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02-02-2018, 03:51 PM   #1
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Shooting in the Catskills Tomorrow

Hi all!

I'm going to the Catskills tomorrow to hike Slide Mountain, and I thought about bringing my Pentax K1000 with some Fuji 400 ISO film with me. As I'm still relatively new to film photography, would anyone be able to offer some helpful tips/words of advice for shooting mountainous landscapes? E.g., whether a faster shutter speed/higher aperature would work best in this setting, etc.? I don't have a tripod with me, so I don't think I'm going to be doing anything with a very slow shutter speed. That is on my list of things to look into, however.

Thanks in advance!

02-02-2018, 04:10 PM   #2
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You can search a photo website like flickr for "slide mountain catskills" to see other photos taken at a spot. I do this sometimes to see what lenses I might need. You might find photos with lens and camera detail that you can translate into stuff you have. Flickr didn't seem to have an obvious way to search like that.

Or bring three or four Ommegang Three Philosophers and it won't matter.
02-02-2018, 04:22 PM - 1 Like   #3
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Dress warm.
02-02-2018, 06:01 PM - 1 Like   #4
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What lenses do you have? Do you have a polarizer? Sometimes I think you can get more dramatic shots with a longer lens in the mountains versus a really wide one. Kinda depends on what you're after though. It's easy to think you want that big encompassing view, but sometimes, I think detail is lost in the wide view, and picking key features to have in a tighter frame end up conveying more of the feel of the scene. Hope that makes sense.

02-02-2018, 08:53 PM   #5
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Since this is film camera take Neutral graduated filter for simulating HDR. I think 400 is good for shooting open landscape but for shooting under the canopy, you may need tripod.
02-02-2018, 09:18 PM   #6
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It has been a long time since I climbed Slide but I believe there are some excellent vistas from rocky outcroppings, and at this time you likely can get great wide angle or panoramas. Certainly the peak will be grand. Presume you will be well equipped (ice axe and crampons), and because of the difficulty(s) I would go very light on photography equipment and have the camera accessible (under windproof) but strapped around chest so it does not bounce. One camera and a 28~35 mm would be my choice, and possibly a fisheye (if you like them) as well. I would think the temperature will be 0F at the peak, cold enough that you need to advance film slowly, and plan on not changing film.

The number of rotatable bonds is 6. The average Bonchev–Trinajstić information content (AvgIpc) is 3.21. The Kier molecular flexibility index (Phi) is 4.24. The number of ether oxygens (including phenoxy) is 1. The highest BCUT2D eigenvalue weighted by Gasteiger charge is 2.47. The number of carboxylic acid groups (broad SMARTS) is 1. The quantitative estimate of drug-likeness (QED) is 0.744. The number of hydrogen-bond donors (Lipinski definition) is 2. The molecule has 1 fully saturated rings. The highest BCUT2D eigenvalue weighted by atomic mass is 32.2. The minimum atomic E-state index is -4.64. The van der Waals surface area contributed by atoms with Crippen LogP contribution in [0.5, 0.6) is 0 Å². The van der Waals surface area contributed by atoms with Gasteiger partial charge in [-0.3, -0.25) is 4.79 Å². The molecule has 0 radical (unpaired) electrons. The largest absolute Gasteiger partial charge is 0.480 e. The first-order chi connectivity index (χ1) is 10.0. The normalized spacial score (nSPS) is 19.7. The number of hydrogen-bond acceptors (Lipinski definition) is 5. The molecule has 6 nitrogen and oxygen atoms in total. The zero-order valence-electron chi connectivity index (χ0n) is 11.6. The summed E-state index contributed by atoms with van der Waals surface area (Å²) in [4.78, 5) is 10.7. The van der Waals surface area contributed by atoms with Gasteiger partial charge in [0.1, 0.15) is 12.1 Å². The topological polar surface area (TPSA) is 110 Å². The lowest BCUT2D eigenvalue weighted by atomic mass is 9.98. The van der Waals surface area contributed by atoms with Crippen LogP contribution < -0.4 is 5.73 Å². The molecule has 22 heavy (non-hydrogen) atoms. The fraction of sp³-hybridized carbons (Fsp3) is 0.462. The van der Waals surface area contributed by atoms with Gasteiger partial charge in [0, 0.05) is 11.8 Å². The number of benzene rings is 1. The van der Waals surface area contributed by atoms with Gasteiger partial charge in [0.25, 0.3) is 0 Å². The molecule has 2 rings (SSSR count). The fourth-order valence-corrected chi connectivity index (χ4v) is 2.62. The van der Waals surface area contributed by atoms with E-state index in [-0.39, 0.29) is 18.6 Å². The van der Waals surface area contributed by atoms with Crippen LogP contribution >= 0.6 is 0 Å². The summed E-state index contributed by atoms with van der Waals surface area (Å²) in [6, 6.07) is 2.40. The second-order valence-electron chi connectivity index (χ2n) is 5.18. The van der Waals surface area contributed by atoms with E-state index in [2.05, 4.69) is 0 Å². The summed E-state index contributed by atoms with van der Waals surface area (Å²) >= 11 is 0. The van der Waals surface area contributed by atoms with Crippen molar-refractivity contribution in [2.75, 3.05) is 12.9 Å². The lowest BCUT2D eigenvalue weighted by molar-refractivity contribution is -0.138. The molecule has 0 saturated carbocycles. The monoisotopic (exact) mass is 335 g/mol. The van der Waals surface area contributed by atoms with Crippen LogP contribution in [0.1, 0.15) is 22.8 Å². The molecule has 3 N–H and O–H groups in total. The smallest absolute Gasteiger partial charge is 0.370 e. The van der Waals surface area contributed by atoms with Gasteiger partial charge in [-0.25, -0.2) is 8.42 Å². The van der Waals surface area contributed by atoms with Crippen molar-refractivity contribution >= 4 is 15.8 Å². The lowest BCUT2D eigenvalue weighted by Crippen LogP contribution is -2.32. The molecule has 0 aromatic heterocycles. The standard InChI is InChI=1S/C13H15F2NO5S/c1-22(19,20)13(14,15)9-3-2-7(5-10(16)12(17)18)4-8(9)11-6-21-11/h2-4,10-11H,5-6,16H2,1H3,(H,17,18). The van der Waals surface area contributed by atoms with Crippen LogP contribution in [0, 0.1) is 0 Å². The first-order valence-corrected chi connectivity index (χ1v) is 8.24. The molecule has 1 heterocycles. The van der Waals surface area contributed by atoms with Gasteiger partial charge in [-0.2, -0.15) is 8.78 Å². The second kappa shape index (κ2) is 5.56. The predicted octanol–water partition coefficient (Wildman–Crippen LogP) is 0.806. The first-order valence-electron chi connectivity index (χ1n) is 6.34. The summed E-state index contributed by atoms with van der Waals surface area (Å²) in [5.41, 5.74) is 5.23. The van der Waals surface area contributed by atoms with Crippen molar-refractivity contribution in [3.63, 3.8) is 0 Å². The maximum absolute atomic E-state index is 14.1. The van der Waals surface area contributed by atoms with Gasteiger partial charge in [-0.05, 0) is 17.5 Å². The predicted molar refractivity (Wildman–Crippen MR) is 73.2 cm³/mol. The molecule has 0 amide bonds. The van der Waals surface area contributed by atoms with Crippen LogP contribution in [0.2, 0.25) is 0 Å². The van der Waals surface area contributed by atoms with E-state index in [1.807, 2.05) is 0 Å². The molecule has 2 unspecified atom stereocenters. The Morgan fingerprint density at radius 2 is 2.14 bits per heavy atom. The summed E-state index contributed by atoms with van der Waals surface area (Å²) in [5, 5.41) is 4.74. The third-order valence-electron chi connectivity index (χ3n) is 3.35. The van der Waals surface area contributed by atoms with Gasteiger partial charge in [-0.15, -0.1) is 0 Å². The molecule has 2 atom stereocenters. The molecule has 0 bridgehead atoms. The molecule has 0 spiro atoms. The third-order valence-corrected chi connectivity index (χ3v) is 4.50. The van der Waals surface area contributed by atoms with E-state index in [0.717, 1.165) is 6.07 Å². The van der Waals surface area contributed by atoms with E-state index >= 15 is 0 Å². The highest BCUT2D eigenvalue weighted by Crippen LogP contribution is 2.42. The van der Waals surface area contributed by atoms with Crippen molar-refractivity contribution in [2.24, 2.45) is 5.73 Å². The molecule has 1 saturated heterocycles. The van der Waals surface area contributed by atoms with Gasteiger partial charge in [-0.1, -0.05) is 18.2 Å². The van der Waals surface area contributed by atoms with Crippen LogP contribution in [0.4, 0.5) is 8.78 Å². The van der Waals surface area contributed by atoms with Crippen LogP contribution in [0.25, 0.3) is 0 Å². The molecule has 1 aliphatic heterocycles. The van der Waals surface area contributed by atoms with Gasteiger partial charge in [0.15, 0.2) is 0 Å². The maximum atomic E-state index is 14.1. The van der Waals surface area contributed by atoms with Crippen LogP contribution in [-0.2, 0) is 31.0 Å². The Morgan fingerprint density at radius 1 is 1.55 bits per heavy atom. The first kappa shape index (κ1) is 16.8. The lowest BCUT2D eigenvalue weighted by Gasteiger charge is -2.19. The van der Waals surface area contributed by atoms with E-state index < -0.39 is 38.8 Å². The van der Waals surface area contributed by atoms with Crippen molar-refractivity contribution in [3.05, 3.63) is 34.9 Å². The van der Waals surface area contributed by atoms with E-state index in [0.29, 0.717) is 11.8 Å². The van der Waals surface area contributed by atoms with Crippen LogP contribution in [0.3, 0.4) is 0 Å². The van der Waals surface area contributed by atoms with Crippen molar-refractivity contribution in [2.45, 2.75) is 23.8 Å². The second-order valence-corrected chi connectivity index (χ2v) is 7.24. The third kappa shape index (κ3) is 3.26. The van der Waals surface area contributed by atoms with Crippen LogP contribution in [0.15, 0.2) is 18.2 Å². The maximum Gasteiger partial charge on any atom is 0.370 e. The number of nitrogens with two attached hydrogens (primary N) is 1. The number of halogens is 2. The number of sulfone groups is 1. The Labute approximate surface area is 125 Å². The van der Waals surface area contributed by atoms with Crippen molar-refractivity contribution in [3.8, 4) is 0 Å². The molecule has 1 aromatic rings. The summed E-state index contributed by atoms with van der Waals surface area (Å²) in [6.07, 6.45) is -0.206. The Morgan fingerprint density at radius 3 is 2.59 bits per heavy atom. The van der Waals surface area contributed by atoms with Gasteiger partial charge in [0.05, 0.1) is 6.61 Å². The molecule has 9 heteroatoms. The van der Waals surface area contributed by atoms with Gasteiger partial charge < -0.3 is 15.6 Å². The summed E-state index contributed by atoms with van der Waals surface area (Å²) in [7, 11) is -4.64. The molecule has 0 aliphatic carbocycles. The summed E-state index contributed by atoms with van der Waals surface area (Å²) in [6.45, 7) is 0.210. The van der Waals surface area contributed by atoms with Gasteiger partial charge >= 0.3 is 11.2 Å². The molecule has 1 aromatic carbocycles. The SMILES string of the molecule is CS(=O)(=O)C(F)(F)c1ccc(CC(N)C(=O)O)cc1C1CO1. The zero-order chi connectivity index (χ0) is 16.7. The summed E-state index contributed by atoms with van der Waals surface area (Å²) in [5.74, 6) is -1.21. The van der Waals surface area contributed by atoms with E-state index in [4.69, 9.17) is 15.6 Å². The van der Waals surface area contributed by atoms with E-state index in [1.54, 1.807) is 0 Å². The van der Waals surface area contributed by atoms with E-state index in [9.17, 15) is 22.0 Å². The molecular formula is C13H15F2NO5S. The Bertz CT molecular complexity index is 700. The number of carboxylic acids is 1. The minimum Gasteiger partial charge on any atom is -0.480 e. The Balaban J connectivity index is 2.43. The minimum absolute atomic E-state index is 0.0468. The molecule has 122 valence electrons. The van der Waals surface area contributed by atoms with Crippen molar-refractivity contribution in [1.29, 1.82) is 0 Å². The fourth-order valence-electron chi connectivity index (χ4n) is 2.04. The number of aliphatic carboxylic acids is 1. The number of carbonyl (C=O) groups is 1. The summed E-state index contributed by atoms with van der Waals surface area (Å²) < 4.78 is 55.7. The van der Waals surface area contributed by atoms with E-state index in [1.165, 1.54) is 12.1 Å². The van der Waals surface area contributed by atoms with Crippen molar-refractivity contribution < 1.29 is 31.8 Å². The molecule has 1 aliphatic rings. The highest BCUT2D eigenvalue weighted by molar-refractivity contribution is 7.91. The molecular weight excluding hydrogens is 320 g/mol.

If sunny and ice/snow you should use the sunny f/22 rule (meaning 1/400sec w/ iso 400, at f/22, or 1/800 sec at f/16). Light meters in cameras are very unreliable--the film directions (cheat sheet) are better--or if inexperienced an incident light meter (for the future) is best. Used they are inexpensive and generally reliable. I like the ones that don't need a battery--e.g., Sekonic L398.

Last edited by dms; 02-02-2018 at 09:23 PM.
02-02-2018, 10:37 PM   #7
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If the K1000 meter works you can meter the blue sky far from the sun, and likely decrease exposure by 1/2 to 1 stop, or meter the snow and increase exposure by 1 stop if old snow, and 2 stops if fresh snow.
02-03-2018, 06:15 PM   #8
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Thanks for the advice, everyone! I ended up taking this tank of a camera out with me today -- I shot the whole roll of 24 exposures, getting them developed now. It seemed to withstand the cold. Luckily, there wasn't much wind.

I only had my 50mm Pentax f/2 lens, lol. As I said, I'm a complete noob with not much equipment yet. I just wanted to see what I could do. However, I realized after I finished my roll, that the smaller shutter speed numbers meant a slower shutter speed I knew this originally, but I just totally forgot this whole hiking trip until I finished shooting. Hopefully my photos don't turn out to blurry -- as a result, the aperature was always set to the smallest opening. I think I got some good photos from the lookout areas with cool views of the surrounding mountains, and I really experimented with having my subject (my girlfriend) in focus with the mountains in the background. I will post results when they get developed!

I have no idea if these photos came out well or not -- it's only my second roll I've ever shot. I imagine as I continue shooting 35mm, I'll be able to get a good idea of what shots will develop well and which ones will ultimately miss the mark. Here's to more experience!

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